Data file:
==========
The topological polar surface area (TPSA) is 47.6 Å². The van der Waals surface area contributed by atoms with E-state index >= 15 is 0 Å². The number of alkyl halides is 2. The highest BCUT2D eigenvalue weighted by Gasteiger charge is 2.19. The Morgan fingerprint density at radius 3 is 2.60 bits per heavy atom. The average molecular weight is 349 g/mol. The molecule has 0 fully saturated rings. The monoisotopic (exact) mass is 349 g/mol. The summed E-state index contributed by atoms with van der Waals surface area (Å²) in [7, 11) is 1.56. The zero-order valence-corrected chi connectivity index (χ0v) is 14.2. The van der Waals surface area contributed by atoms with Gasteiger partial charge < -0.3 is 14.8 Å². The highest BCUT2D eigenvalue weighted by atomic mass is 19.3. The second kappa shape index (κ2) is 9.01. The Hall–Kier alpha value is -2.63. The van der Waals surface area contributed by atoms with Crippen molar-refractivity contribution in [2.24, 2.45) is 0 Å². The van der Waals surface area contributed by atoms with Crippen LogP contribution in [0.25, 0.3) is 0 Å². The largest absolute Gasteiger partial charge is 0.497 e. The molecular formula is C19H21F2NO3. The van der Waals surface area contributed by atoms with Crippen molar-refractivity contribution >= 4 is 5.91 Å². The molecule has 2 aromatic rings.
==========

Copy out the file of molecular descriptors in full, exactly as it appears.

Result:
The topological polar surface area (TPSA) is 47.6 Å². The van der Waals surface area contributed by atoms with E-state index >= 15 is 0 Å². The number of alkyl halides is 2. The highest BCUT2D eigenvalue weighted by Gasteiger charge is 2.19. The Morgan fingerprint density at radius 3 is 2.60 bits per heavy atom. The average molecular weight is 349 g/mol. The molecule has 0 fully saturated rings. The monoisotopic (exact) mass is 349 g/mol. The summed E-state index contributed by atoms with van der Waals surface area (Å²) in [7, 11) is 1.56. The zero-order valence-corrected chi connectivity index (χ0v) is 14.2. The van der Waals surface area contributed by atoms with Gasteiger partial charge < -0.3 is 14.8 Å². The highest BCUT2D eigenvalue weighted by atomic mass is 19.3. The second kappa shape index (κ2) is 9.01. The Hall–Kier alpha value is -2.63. The van der Waals surface area contributed by atoms with Crippen molar-refractivity contribution in [2.24, 2.45) is 0 Å². The van der Waals surface area contributed by atoms with Crippen LogP contribution in [0.25, 0.3) is 0 Å². The largest absolute Gasteiger partial charge is 0.497 e. The molecular formula is C19H21F2NO3. The van der Waals surface area contributed by atoms with Crippen molar-refractivity contribution >= 4 is 5.91 Å². The molecule has 2 aromatic rings.